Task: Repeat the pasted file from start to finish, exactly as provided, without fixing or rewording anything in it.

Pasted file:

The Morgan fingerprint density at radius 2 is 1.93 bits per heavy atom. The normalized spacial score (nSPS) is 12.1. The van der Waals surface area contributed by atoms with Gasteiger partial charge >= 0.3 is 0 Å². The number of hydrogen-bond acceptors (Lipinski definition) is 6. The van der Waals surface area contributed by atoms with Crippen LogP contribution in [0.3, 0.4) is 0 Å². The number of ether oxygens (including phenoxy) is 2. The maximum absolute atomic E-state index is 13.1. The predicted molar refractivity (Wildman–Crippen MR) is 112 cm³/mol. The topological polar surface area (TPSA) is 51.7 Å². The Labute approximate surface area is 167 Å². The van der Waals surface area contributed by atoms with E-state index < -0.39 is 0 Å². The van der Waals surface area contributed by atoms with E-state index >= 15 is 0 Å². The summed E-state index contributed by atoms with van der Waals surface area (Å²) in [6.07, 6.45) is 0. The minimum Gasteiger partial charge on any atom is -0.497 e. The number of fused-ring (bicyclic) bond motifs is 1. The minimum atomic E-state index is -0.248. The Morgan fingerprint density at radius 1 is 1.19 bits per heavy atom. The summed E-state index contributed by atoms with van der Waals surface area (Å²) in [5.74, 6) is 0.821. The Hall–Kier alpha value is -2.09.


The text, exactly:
The Morgan fingerprint density at radius 2 is 1.93 bits per heavy atom. The normalized spacial score (nSPS) is 12.1. The van der Waals surface area contributed by atoms with Gasteiger partial charge >= 0.3 is 0 Å². The number of hydrogen-bond acceptors (Lipinski definition) is 6. The van der Waals surface area contributed by atoms with Crippen LogP contribution in [0.3, 0.4) is 0 Å². The number of ether oxygens (including phenoxy) is 2. The maximum absolute atomic E-state index is 13.1. The predicted molar refractivity (Wildman–Crippen MR) is 112 cm³/mol. The topological polar surface area (TPSA) is 51.7 Å². The Labute approximate surface area is 167 Å². The van der Waals surface area contributed by atoms with E-state index < -0.39 is 0 Å². The van der Waals surface area contributed by atoms with E-state index >= 15 is 0 Å². The summed E-state index contributed by atoms with van der Waals surface area (Å²) in [6.07, 6.45) is 0. The minimum Gasteiger partial charge on any atom is -0.497 e. The number of fused-ring (bicyclic) bond motifs is 1. The minimum atomic E-state index is -0.248. The Morgan fingerprint density at radius 1 is 1.19 bits per heavy atom. The summed E-state index contributed by atoms with van der Waals surface area (Å²) in [5.74, 6) is 0.821. The Hall–Kier alpha value is -2.09.